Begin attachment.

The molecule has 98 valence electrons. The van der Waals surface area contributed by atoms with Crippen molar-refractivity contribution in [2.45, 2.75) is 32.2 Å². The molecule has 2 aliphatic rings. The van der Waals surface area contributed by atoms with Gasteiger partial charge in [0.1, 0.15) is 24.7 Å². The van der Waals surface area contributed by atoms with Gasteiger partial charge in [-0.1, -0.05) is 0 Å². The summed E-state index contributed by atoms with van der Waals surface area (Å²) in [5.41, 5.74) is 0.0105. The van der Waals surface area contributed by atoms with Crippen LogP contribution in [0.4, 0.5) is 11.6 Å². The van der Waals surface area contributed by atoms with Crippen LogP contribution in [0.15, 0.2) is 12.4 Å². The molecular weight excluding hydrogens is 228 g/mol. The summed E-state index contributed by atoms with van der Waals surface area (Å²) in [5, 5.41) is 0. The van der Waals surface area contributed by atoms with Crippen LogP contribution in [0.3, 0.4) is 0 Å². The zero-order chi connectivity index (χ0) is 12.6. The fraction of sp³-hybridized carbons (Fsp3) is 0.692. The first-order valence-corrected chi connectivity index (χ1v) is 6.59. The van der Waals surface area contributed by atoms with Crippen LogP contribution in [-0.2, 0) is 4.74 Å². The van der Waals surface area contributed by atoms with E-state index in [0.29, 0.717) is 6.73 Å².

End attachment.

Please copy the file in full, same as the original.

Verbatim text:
The molecule has 98 valence electrons. The van der Waals surface area contributed by atoms with Crippen molar-refractivity contribution in [2.45, 2.75) is 32.2 Å². The molecule has 2 aliphatic rings. The van der Waals surface area contributed by atoms with Gasteiger partial charge in [0.1, 0.15) is 24.7 Å². The van der Waals surface area contributed by atoms with Gasteiger partial charge in [-0.1, -0.05) is 0 Å². The summed E-state index contributed by atoms with van der Waals surface area (Å²) in [5.41, 5.74) is 0.0105. The van der Waals surface area contributed by atoms with Crippen LogP contribution in [0.4, 0.5) is 11.6 Å². The van der Waals surface area contributed by atoms with Crippen LogP contribution in [0.15, 0.2) is 12.4 Å². The molecular weight excluding hydrogens is 228 g/mol. The summed E-state index contributed by atoms with van der Waals surface area (Å²) in [5, 5.41) is 0. The van der Waals surface area contributed by atoms with Crippen LogP contribution in [0.3, 0.4) is 0 Å². The zero-order chi connectivity index (χ0) is 12.6. The fraction of sp³-hybridized carbons (Fsp3) is 0.692. The first-order valence-corrected chi connectivity index (χ1v) is 6.59. The van der Waals surface area contributed by atoms with Crippen LogP contribution in [-0.2, 0) is 4.74 Å². The van der Waals surface area contributed by atoms with E-state index in [0.29, 0.717) is 6.73 Å².